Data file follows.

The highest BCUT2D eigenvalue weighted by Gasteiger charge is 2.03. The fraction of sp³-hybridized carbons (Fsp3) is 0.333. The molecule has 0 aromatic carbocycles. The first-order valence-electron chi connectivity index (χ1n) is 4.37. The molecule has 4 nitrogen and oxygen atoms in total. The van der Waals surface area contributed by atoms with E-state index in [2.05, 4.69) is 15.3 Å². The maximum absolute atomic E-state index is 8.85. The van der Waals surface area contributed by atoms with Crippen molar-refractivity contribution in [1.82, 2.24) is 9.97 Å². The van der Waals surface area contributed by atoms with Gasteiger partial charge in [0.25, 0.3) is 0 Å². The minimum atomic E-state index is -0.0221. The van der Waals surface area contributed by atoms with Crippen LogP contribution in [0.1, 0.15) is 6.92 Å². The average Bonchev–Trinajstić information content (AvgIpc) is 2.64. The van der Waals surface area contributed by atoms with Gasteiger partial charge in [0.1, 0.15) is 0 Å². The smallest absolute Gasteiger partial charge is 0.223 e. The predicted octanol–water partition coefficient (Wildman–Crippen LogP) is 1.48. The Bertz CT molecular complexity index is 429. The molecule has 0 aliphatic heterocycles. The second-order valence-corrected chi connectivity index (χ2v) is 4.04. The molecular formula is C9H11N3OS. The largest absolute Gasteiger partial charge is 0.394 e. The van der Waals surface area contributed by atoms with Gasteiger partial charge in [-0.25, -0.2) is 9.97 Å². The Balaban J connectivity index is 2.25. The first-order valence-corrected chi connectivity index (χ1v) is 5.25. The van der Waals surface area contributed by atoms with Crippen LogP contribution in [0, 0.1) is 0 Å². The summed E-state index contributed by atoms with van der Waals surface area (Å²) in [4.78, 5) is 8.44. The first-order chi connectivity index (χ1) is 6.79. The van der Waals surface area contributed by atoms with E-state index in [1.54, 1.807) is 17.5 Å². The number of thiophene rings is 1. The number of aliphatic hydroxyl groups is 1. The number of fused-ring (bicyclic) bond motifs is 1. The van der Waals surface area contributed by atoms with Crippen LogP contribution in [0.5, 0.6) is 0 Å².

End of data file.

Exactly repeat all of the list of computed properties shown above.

The highest BCUT2D eigenvalue weighted by Gasteiger charge is 2.03. The fraction of sp³-hybridized carbons (Fsp3) is 0.333. The molecule has 0 aromatic carbocycles. The first-order valence-electron chi connectivity index (χ1n) is 4.37. The molecule has 4 nitrogen and oxygen atoms in total. The van der Waals surface area contributed by atoms with E-state index in [2.05, 4.69) is 15.3 Å². The maximum absolute atomic E-state index is 8.85. The van der Waals surface area contributed by atoms with Crippen molar-refractivity contribution in [1.82, 2.24) is 9.97 Å². The van der Waals surface area contributed by atoms with Gasteiger partial charge in [0.25, 0.3) is 0 Å². The minimum atomic E-state index is -0.0221. The van der Waals surface area contributed by atoms with Crippen LogP contribution in [0.1, 0.15) is 6.92 Å². The average Bonchev–Trinajstić information content (AvgIpc) is 2.64. The van der Waals surface area contributed by atoms with Gasteiger partial charge in [0.1, 0.15) is 0 Å². The smallest absolute Gasteiger partial charge is 0.223 e. The predicted octanol–water partition coefficient (Wildman–Crippen LogP) is 1.48. The Bertz CT molecular complexity index is 429. The molecule has 0 aliphatic heterocycles. The second-order valence-corrected chi connectivity index (χ2v) is 4.04. The molecular formula is C9H11N3OS. The largest absolute Gasteiger partial charge is 0.394 e. The van der Waals surface area contributed by atoms with Gasteiger partial charge in [-0.25, -0.2) is 9.97 Å². The Balaban J connectivity index is 2.25. The first-order valence-corrected chi connectivity index (χ1v) is 5.25. The van der Waals surface area contributed by atoms with Crippen LogP contribution in [0, 0.1) is 0 Å². The summed E-state index contributed by atoms with van der Waals surface area (Å²) in [4.78, 5) is 8.44. The first-order chi connectivity index (χ1) is 6.79. The van der Waals surface area contributed by atoms with E-state index in [1.54, 1.807) is 17.5 Å². The number of thiophene rings is 1. The number of aliphatic hydroxyl groups is 1. The number of fused-ring (bicyclic) bond motifs is 1. The van der Waals surface area contributed by atoms with Crippen LogP contribution in [0.5, 0.6) is 0 Å².